People from Tunisia sit outside a migrants reception center in the Lampedusa Island, Italy, Sept. 15. Photo: Cecilia Fabiano/LaPresse via AP

by Jessica Corbett

Doctors Without Borders on Wed. 22 called out European countries for “dangerous” policies and practices that have already made 2023 the deadliest year for migration in the Central Mediterranean since 2017.

The group, known globally as Médecins Sans Frontières (MSF), put out “No One Came to Our Rescue: The human costs of European migration policies in the Central Mediterranean,” a report featuring medical and operational data as well as testimonies of people saved at sea.

“MSF has been running search-and-rescue (SAR) activities since 2015 as a direct response to European Union (EU) policies of disengagement and non-assistance along this stretch of the sea,” the report states. The organization launched operations with the ship Geo Barents in May 2021 and has since saved at least 9,411 lives as of September.


“For more than two years, MSF teams on board Geo Barents have treated the physical and mental health impacts of European migration policies,” said SAR representative Juan Matias Gil. “Patients’ wounds and stories reflect the scale of violence to which they were subjected in their country of origin and along their journey, including in Libya and Tunisia.”

Of 3,660 medical consultations conducted on the ship this year, most patients had “conditions directly related to long journeys at sea,” but MSF also saw 273 people affected by serious violence, with “scars from gunshot wounds, broken and severed limbs, and scars and bruises caused by recurrent violent beatings with metal bars, electric cables, baseball bats, machetes, and knives,” according to the report.

“In addition to physical injuries,” the publication continues, “these conditions include mental health conditions and the direct consequences of sexual and gender-based violence such as sexually transmitted infections (STIs), unwanted pregnancies, and female genital mutilation (FGM), among others.”

The report says that “our teams have seen firsthand the manifold ways in which EU states have gradually withdrawn from their SAR obligations and have simultaneously enabled third countries to forcibly return people to unsafe places such as Libya, where many are either trapped in inhumane conditions or have no choice but to take to the sea due to a lack of safe and legal options.”

A 19 year old from Cameroon, rescued by MSF in June 2022, told the group that the previous November, the Libyan Coast Guard “caught me at sea and sold me to the jail of Roshofana.” There, guards beat prisoners, “and they were filming and taking pictures while doing so,” said the man, who worked for his freedom. “Sometimes, when people were wounded, they piled them up in one place and filmed them.”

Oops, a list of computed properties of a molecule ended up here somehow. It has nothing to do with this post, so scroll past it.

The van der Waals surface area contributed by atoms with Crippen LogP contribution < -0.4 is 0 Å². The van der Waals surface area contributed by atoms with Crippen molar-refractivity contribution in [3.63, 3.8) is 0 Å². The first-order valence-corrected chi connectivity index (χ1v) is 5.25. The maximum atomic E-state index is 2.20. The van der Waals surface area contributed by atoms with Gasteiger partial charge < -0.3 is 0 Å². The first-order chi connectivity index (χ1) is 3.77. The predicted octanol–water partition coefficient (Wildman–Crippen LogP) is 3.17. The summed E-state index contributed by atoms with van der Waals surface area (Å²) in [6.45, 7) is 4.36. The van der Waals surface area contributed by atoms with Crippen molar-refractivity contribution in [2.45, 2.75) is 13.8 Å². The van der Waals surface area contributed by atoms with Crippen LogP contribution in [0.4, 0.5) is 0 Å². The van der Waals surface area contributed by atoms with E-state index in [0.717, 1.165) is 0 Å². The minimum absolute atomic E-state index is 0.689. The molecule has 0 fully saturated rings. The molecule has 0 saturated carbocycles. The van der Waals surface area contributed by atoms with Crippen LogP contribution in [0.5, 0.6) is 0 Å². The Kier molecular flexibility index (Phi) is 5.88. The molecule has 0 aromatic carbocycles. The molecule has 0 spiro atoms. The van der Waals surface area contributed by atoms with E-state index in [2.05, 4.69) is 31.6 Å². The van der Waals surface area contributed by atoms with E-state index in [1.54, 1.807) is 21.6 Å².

Europe has given the Libyan government millions of euros, and “since 2017, more than 120,000 people have been intercepted at sea by the EU-trained Libyan Coast Guard with EU-donated vessels, and illegally pushed back to Libya,” MSF pointed out.

“Tunisia has overtaken Libya as the main departure point for people on the move, with nearly five times more arrivals than last year,” the group noted. In response, the EU has “expanded its Libya strategy,” providing millions of euros to “curb undocumented migration—including through incentives, trainings, and material support to increase interceptions at sea.”

MSF highlighted that along with enabling interceptions, EU governments have directly neglected and hampered SAR efforts.

“In 2022 and 2023, we documented numerous cases in which Italy and Malta failed to lawfully coordinate rescues and ensure assistance to those at risk of drowning, leading to delayed rescues or no rescue at all,” the group said. “They have left a deadly void in which people at risk of drowning are either left to drown or forcefully returned to unsafe countries.”

While MSF and other groups “have faced frequent harassment by the authorities, including criminal charges, inspections, and prolonged detainment,” the publication explains, “November 2022 marked the beginning of a new phase of escalation in the obstruction of NGO-led search-and-rescue activities” led by a new Italian government.

“Italian authorities prohibited Geo Barents and two other SAR ships from stopping in their territorial waters, and eventually facilitated only those considered most vulnerable to disembark,” the document details. “The ‘selective’ disembarkation lasted for three days and eventually, following intense media coverage, political pressure, and the intervention of medical specialists on board the rescue ships, all survivors could eventually disembark in Italy.”

Then, in January, “the Italian government introduced a new set of rules applying exclusively to civilian rescue vessels,” which “has had a very tangible effect on the presence of NGO ships at sea and their ability to rescue,” the report adds. Gil stressed that “while the new Italian rules target NGOs, the real price is paid by those fleeing across the Central Mediterranean, who are left without assistance.”

“How many more deaths in the Central Mediterranean will the European states wait for before they halt their hostile and inhumane approach?” he asked. “We urge the European Union and its member states, especially Italy and Malta, to immediately change course in order to prioritize the safety of those seeking sanctuary at European shores.”